Responding to a court decision that came into force today to indefinitely confine Siberian shaman, Aleksandr Gabyshev, to a psychiatric ward for vowing in 2019 “to purge” President Vladimir Putin from the Kremlin, Natalia Zviagina, Amnesty International’s Moscow Office Director, said:
“Aleksandr Gabyshev has become a symbol of grassroots resistance to the increasingly repressive government of Vladimir Putin, so it is not surprising that the authorities went to such extreme lengths to silence him and smear his name. Once again, the authorities are using ‘psychiatric care’ as a punishment – a method tried and tested during Soviet times.
“It is genuinely shocking to see how easily the life of someone who dares to peacefully express their views and criticize the authorities is destroyed by the powerful and repressive tools of the state.
“Compulsory psychiatric treatment is a form of torture and other ill-treatment. The authorities must refrain from any involuntary therapy and release Aleksandr Gabyshev immediately and unconditionally, as he has been sentenced to indefinite compulsory psychiatric treatment solely for peacefully exercising his right to freedom of expression. The use of punitive psychiatry as a method to silence dissent must stop now.”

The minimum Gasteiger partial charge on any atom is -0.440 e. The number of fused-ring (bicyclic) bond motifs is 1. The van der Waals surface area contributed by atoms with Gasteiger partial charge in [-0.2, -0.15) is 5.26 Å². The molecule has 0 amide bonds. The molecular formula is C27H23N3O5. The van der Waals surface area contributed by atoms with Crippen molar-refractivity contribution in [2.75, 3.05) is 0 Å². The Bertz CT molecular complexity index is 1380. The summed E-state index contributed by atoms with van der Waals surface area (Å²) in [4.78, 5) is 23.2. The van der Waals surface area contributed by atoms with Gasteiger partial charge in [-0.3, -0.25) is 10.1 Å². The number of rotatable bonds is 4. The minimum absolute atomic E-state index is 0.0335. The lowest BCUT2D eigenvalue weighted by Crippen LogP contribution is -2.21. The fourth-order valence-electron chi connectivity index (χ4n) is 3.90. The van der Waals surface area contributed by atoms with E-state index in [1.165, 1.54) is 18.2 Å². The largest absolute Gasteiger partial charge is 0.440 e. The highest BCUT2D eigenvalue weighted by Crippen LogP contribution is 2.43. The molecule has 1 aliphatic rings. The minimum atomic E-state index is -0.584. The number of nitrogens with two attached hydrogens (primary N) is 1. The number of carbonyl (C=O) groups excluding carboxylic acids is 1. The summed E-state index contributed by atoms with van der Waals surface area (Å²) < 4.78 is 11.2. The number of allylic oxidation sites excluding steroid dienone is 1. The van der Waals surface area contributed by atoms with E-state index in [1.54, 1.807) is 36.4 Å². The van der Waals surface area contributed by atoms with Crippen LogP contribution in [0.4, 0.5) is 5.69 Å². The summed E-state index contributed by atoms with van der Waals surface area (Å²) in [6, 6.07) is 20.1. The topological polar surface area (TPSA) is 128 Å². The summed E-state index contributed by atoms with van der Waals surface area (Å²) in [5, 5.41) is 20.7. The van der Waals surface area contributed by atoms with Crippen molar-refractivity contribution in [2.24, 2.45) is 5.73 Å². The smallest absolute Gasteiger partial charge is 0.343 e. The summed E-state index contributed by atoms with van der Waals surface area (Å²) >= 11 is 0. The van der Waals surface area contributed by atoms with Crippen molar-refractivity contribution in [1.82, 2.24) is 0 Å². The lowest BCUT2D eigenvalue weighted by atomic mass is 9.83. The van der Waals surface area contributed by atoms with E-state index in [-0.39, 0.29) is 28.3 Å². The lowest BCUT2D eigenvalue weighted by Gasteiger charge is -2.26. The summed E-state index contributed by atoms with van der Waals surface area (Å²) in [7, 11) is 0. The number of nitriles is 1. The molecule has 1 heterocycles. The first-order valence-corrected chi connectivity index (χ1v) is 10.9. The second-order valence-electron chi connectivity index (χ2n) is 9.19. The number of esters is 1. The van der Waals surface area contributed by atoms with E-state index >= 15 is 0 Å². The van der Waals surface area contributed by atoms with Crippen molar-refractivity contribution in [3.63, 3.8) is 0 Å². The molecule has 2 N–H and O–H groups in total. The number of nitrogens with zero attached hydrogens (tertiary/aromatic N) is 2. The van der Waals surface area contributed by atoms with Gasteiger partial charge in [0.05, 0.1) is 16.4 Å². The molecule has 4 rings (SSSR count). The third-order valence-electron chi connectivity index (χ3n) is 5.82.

Today, an appeal by Aleksandr Gabyshev was unsuccessful and the decision on indefinite forced hospitalisation has been upheld.
On 26 July, the Yakutsk City Court ruled that Aleksandr Gabyshev must be confined indefinitely to a psychiatric hospital for compulsory “intensive” treatment. Today the court decision came into force after his defence team lost their appeal. The court declared Aleksandr Gabyshev “insane” and lacking legal capacity, and was found guilty of “using violence against police officers” and “calling for extremism”.
In 2019, Aleksandr Gabyshev became widely known after he walked hundreds of kilometres from Yakutsk to Moscow, promising to use his self-proclaimed magic powers to “purge” President Vladimir Putin from the Kremlin. In September 2019, after travelling around 3,000 km – over a third of the way to Moscow – he was abducted by police and accused of suspected “public calls for extremism”, then briefly placed in a psychiatric hospital for examination. He was released two days after, only to be forcibly hospitalized again in May 2020 – this time purportedly because he refused to be tested for Covid-19. He was released two months later after public outcry, and an international campaign of solidarity, which Amnesty International took part in.
In January 2021, two weeks after Aleksandr Gabyshev announced another march on the Kremlin, 50 police officers broke into his house, arrested him and took him to a psychiatric hospital. This time he was officially charged with making “calls for extremism” and “using violence against police officers”. During his arrest, Gabyshev allegedly tore a riot officer’s uniform and superficially wounded him with a batas, a ceremonial Yakut sword.